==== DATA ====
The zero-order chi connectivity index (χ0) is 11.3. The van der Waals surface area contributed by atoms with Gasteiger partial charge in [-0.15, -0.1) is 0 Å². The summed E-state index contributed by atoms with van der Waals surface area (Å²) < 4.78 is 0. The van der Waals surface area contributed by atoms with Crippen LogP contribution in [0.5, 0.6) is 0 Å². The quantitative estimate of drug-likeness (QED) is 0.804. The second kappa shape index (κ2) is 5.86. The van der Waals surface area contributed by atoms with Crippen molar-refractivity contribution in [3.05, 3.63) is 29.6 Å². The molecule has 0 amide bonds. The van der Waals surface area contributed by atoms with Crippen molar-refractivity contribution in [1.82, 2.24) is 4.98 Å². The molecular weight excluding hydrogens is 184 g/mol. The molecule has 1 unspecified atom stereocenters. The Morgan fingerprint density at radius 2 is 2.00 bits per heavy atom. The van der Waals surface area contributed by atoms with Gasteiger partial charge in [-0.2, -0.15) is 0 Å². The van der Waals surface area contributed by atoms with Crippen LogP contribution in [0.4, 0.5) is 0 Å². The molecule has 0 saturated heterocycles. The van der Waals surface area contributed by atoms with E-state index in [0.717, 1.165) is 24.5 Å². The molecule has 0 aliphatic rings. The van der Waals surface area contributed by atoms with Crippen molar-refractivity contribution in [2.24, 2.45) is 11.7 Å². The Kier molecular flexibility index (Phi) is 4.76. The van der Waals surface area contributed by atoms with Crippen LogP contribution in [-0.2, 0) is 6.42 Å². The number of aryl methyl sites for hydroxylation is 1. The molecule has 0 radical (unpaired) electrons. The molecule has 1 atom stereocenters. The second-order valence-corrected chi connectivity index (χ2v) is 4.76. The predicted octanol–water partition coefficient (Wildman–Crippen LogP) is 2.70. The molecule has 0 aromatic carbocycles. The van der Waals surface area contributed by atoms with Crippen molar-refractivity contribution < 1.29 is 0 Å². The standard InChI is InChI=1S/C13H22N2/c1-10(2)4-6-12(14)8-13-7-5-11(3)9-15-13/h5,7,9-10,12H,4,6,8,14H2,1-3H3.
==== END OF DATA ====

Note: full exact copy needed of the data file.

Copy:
The zero-order chi connectivity index (χ0) is 11.3. The van der Waals surface area contributed by atoms with Gasteiger partial charge in [-0.15, -0.1) is 0 Å². The summed E-state index contributed by atoms with van der Waals surface area (Å²) < 4.78 is 0. The van der Waals surface area contributed by atoms with Crippen LogP contribution in [0.5, 0.6) is 0 Å². The quantitative estimate of drug-likeness (QED) is 0.804. The second kappa shape index (κ2) is 5.86. The van der Waals surface area contributed by atoms with Crippen molar-refractivity contribution in [3.05, 3.63) is 29.6 Å². The molecule has 0 amide bonds. The van der Waals surface area contributed by atoms with Crippen molar-refractivity contribution in [1.82, 2.24) is 4.98 Å². The molecular weight excluding hydrogens is 184 g/mol. The molecule has 1 unspecified atom stereocenters. The Morgan fingerprint density at radius 2 is 2.00 bits per heavy atom. The van der Waals surface area contributed by atoms with Gasteiger partial charge in [-0.2, -0.15) is 0 Å². The van der Waals surface area contributed by atoms with Crippen LogP contribution in [0.4, 0.5) is 0 Å². The molecule has 0 saturated heterocycles. The van der Waals surface area contributed by atoms with E-state index in [0.717, 1.165) is 24.5 Å². The molecule has 0 aliphatic rings. The van der Waals surface area contributed by atoms with Crippen molar-refractivity contribution in [2.24, 2.45) is 11.7 Å². The Kier molecular flexibility index (Phi) is 4.76. The van der Waals surface area contributed by atoms with Crippen LogP contribution in [-0.2, 0) is 6.42 Å². The number of aryl methyl sites for hydroxylation is 1. The molecule has 0 radical (unpaired) electrons. The molecule has 1 atom stereocenters. The second-order valence-corrected chi connectivity index (χ2v) is 4.76. The predicted octanol–water partition coefficient (Wildman–Crippen LogP) is 2.70. The molecule has 0 aromatic carbocycles. The van der Waals surface area contributed by atoms with Crippen molar-refractivity contribution < 1.29 is 0 Å². The standard InChI is InChI=1S/C13H22N2/c1-10(2)4-6-12(14)8-13-7-5-11(3)9-15-13/h5,7,9-10,12H,4,6,8,14H2,1-3H3.